How Do You Know if It's Real? Identifying Real Jobs in Your
Internet Job Search
Finding a job on the Internet sounds pretty easy, and it is. The
same is true for employers, in that it is fairly easy for them
to post openings online, generally for a fee unless it's on
their own site or through their local state employment service
in the US.
When you view online job listings, it's not always apparent how
current the posting is. It's especially important to remember
that some Web sites contain sample jobs posted by recruiters.
These listings are frequently out of date and in some rare
cases, the jobs aren't really available; they're simply posted
as bait to lure job seekers into posting their resumes so the
Web site owner can build up a database of applicants.
Make sure you know exactly what job you're applying for and who
it's with. There are many recruiters and headhunters advertising
jobs on behalf of a company; they know only as much as the
hiring manager has told them. That may not be your best way to
get a foot in the door, though many companies use these services
exclusively. The only caveat is to be sure and do your research
before giving them your personal information.
Employer Versus Staffing Firms
Be aware of what you're looking at when viewing a job posting
online. Before sending off your resume, determine who you're
dealing with. Some employers will always use a recruiting firm,
and others will never use one. If you're working with a
headhunter, be sure to ask lots of questions upfront before
spending too much time on an opening that you're not sure about.
Staffing firms have also been known to post an opening in
anticipation of an order from their client, but the job may
actually be on hold. If you do want to use recruiters, it's best
to get to know them personally and develop their trust.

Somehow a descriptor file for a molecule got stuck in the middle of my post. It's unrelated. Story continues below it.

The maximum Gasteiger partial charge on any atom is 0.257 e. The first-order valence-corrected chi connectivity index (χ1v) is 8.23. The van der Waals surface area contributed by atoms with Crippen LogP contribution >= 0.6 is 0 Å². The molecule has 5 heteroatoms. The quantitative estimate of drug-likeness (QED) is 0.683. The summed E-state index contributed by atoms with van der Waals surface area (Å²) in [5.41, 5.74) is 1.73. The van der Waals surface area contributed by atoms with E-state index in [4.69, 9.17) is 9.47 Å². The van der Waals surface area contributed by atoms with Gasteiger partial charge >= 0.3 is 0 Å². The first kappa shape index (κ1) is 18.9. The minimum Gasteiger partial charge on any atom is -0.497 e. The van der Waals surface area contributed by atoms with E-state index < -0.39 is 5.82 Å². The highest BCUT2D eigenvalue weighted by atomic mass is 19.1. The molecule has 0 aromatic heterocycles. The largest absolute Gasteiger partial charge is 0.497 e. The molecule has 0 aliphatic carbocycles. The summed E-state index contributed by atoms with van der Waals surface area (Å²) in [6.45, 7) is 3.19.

Verify Current Job Openings
Whether you've discovered an opportunity through the job boards
or a corporate Web site, keep in mind that this particular job
may or may not be available at the time you view it online. This
is not to say that a company is falsely advertising, but some
postings are old and outdated. It's worth a little extra time to
look around the Web and determine if this opening is valid.
If you've found it on a job board, verify the same opening on
the corporate Web site. Better yet, if you have contacts within
the company, contact them to verify the position. While many
companies won't list every available job online, you may find
extra information on the company Web site.
There's one in every crowd and a black sheep in every family. So
it goes with the Internet. While most job postings are
reputable, there are some companies out there advertising what
appear to be regular jobs, but are really "business
opportunities." You know the kind, offering a huge income for
working part time.
You don't usually get something for nothing. If you apply for a
job that sounds too good to be true, it probably is. Be on the
lookout for these business opportunities, because many of them
are scams, and the last thing you want to do is give them your
personal information. If you're interested but skeptical,
provide only a secondary e-mail address to avoid spam.